Thursday, December 26, 2013

Christmas in Sweden

Time for yet another blog post, however, not from the Baltics this time. Currently I'm in Sweden spending some lovely calm days with my friend Melissa from Germany. She's an exchange student in Växjö, which is not really-really south, but located kind of south in Sweden. 

Previous week I left my little room in Tallinn just before seven in the morning. At Tallinn's Lennart Meri airport a small Flybe/Finnair plane was waiting for me. A Finnish one, since its callsign started with OH-. In less than an hour we were in the promised land: Sweden. We flew towards Stockholm's Bromma airport and therefore spotted the city center from an extremely low altitude, beautiful. I took the public transport to Stockholm's Cityterminalen and that worked out perfectly fine. The people I came across were all very helpful in guiding me the right way. Such a delight, and oh, so many people speaking English perfectly fine.

I waited for some hours in Stockholm before I could take the bus to Växjö. The city centre was filled with last-minute Christmas shoppers. Luckily I found myself a little quiet spot at the Kulturhuset where I looked through two lovely photography books on metro's and Danish design.

The bus from Stockholm to Växjö was fully booked. It was lovely to feel and see the Christmas atmosphere. Instead of big boring suitcases the bus driver put many Christmas-themed jute sacks and unavoidable, practical blue IKEA bags into the bus' trunk, filled with dozens of presents of course. Next to me, at the front seats of the bus, was a very kind Swedish lady who was on her way to visit her daughter and grand children in Alvesta. She told me about her family and we furthermore talked about stereotypes concerning surrounding countries. I thought it was quite unique that she whispered to me that she thinks Danes are more friendly and open than Swedes. When I asked her about her opinion about the Finns she sighed, stating they're... 'different'. We also shared some laughs when imitating the southern Swedish accent (from Skåne). When I told her my home university is in Lithuania she looked kind of puzzled. "It's close to Russia", I said. Her eyes grew bigger and she made a sound which didn't seem to be too positive. I felt a bit sorry for the Russian couple which was sitting right behind us, but I doubt if they understood our conversation. After 6,5 hours of touring through Sweden I finally arrived in Växjö. Melissa was waiting for me and it was such a delight to finally see her again.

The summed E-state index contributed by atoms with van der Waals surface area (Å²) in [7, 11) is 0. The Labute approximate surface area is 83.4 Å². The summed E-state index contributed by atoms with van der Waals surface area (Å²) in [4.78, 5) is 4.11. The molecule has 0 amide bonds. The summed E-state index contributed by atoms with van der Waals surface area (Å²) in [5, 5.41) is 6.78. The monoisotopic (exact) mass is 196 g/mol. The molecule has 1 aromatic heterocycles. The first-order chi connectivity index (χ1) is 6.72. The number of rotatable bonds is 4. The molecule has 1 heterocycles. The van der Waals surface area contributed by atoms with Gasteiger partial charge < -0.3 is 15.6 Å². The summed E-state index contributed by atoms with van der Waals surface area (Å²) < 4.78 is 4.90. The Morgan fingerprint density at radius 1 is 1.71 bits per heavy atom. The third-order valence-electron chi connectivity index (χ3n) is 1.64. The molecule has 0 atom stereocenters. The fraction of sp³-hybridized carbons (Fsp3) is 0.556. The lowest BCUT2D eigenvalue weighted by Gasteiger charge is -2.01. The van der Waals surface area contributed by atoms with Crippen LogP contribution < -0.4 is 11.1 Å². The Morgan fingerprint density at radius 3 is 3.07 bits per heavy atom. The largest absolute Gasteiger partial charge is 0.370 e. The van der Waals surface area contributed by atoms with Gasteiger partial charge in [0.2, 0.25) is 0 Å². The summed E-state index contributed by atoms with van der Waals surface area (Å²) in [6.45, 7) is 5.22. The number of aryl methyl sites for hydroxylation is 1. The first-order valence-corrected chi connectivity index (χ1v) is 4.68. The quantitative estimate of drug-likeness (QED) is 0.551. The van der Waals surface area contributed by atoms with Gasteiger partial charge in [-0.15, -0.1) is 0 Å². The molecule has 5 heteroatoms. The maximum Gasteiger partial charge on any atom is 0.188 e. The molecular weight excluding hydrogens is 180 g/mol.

I've been here for almost a week now and I've not been bored for a single minute. The last few university weeks were pretty hectic so it feels so good to have some days off now during which there are no obligations at all. I can sleep a little longer, walk and cycle around through the beautiful nature here, eat some delicious food and just take it slow. Being surrounded with fun people is also very comfortable.

So, what have we all been doing lately? I have no clue about days and times simply because it's a holiday now, but I can sum up some of our activities. One of the most typical for this time of the year was probably the fact that Melissa and I got ourselves a Christmas tree. Not a bought one, but a self-cut one, from the forest. We got it down with a simple IKEA kitchen knife and transported it home by bike. Now it's the pride of the living room. There are lights in it and self made decorations and there is even a collection of booze under it from 'Santa' (Belgian/Austrian contribution). Besides this I've:

- visited the campus of Melissa's university
- strolled around Växjö's city centre
- walked around cozy neighborhoods in the dark
- hiked around one of the many lakes
- been amazed by a random Swede on the fire stairs telling he was so lonely, asking if I wanted to have a friend for an evening
- climbed the roof of the student dormitory
- had a cozy Christmas diner
- offered some food to a curious Greek handyman who was so kind to come over to the dormitory on the evening of the 25th after the electricity in the kitchen had disappeared
- even visited the church, which is quite uncommon for me
- had a lot of fun
- eaten a lot of candy

And now it's time to make a gingerbread house!

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